“Average homeowners in Roxbury are far from being corporate entities and by all accounts aren’t calling for 100% market-rate housing! We do acknowledge a skewed concentration of affordable housing in Roxbury that has left a dearth of workforce housing in the middle, where families cannot qualify for subsidized housing, or afford market-rate housing and find few options. Homeowners have advocated this imbalance in housing be more balanced to accommodate more struggling families squeezed in the middle.

“As tenants become homeowners, homeowners realize the best hedge against gentrification is to own the ground you wish to hold!

“In Roxbury, homeowners don’t bolster their property values! It’s more a question of quality of life because it’s home. By the way, renters seek that same quality of life. In fact, it’s pretty certain this is not unique to Roxbury. Pretty sure the idea of home is common in places like Milton, Wellesley, Weston, Needham and 347 other cities and towns across the state. There’s no lack of understanding on the part of homeowners when it comes to renters, we all call it home!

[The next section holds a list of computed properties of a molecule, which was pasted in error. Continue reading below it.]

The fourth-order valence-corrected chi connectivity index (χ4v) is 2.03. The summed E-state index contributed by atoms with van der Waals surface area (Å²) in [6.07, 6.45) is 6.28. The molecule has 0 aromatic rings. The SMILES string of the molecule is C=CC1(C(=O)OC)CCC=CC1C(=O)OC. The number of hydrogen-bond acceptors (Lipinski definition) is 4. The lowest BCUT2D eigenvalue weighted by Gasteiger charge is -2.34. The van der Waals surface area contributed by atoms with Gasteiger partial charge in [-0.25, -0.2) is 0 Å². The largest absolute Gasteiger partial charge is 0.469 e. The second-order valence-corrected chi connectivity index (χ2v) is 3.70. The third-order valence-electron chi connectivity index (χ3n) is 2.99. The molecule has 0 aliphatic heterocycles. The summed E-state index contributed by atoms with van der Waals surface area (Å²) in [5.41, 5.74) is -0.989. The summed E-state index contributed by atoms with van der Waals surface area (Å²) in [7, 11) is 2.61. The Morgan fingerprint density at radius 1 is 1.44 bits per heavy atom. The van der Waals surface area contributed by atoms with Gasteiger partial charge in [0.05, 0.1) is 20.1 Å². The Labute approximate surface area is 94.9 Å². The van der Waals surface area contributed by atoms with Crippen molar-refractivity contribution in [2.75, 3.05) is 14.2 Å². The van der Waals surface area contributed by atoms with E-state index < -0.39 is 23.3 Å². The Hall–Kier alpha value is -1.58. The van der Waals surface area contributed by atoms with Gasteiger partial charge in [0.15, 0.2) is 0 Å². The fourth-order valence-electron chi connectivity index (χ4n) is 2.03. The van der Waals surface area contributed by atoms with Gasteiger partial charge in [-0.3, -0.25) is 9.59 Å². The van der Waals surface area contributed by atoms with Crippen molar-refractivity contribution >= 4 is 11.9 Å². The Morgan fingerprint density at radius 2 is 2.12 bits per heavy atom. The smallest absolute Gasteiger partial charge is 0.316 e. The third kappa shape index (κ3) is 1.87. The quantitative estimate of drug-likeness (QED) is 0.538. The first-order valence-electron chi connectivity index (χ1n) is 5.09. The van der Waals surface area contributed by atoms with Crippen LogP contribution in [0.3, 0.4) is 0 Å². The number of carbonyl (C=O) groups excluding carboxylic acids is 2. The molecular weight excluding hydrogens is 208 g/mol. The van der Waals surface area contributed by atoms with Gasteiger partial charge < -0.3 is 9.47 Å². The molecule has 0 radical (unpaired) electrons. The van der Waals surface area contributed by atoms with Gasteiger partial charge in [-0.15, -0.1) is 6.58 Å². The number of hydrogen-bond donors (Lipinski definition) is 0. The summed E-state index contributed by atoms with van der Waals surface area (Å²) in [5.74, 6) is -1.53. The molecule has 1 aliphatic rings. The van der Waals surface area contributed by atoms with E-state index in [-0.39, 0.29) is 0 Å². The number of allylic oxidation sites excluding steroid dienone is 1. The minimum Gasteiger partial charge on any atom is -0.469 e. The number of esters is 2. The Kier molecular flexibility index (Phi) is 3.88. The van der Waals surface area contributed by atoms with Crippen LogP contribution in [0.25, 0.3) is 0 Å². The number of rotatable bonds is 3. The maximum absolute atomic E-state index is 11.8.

“Homeowners and renters advocating for a better quality of life in their own neighborhood does not feed an escalating real estate market in Roxbury to the point of gentrification and displacement.

“The riots in Baltimore remind us of the root causes of marginalization and gentrification/displacement when your neighborhood suddenly becomes popular: poor schools and lack of training options, lack of access to good jobs, and lack of access to business opportunities.

“If community development corporations like Nuestra CDC are really interested in fighting gentrification and displacement, perhaps they should divest their real estate holdings and invest in education, access to jobs and access business opportunities?

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— Rodney Singleton / Seen From the Hill


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^ (L) Patrrick Hoey of Boston Transportation (R) Melnea Cass, Boston Republican powerhouse and civil rights leader